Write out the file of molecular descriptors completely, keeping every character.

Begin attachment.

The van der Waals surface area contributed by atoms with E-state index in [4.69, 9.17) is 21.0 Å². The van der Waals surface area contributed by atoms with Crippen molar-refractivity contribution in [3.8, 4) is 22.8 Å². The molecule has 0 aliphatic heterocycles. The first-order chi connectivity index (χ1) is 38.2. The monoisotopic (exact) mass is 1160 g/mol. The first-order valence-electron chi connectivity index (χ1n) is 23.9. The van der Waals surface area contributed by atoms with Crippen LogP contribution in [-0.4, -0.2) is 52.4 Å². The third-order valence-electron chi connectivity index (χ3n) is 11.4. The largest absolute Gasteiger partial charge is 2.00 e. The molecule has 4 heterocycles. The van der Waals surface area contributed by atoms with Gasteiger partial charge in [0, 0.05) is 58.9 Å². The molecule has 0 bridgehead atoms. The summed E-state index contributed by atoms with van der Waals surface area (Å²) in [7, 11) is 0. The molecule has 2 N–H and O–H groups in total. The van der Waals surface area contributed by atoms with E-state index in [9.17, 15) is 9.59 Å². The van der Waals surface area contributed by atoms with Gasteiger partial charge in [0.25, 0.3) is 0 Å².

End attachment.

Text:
The van der Waals surface area contributed by atoms with E-state index in [4.69, 9.17) is 21.0 Å². The van der Waals surface area contributed by atoms with Crippen molar-refractivity contribution in [3.8, 4) is 22.8 Å². The molecule has 0 aliphatic heterocycles. The first-order chi connectivity index (χ1) is 38.2. The monoisotopic (exact) mass is 1160 g/mol. The first-order valence-electron chi connectivity index (χ1n) is 23.9. The van der Waals surface area contributed by atoms with Crippen LogP contribution in [-0.4, -0.2) is 52.4 Å². The third-order valence-electron chi connectivity index (χ3n) is 11.4. The largest absolute Gasteiger partial charge is 2.00 e. The molecule has 4 heterocycles. The van der Waals surface area contributed by atoms with Gasteiger partial charge in [0, 0.05) is 58.9 Å². The molecule has 0 bridgehead atoms. The summed E-state index contributed by atoms with van der Waals surface area (Å²) in [7, 11) is 0. The molecule has 2 N–H and O–H groups in total. The van der Waals surface area contributed by atoms with E-state index in [9.17, 15) is 9.59 Å². The van der Waals surface area contributed by atoms with Gasteiger partial charge in [0.25, 0.3) is 0 Å².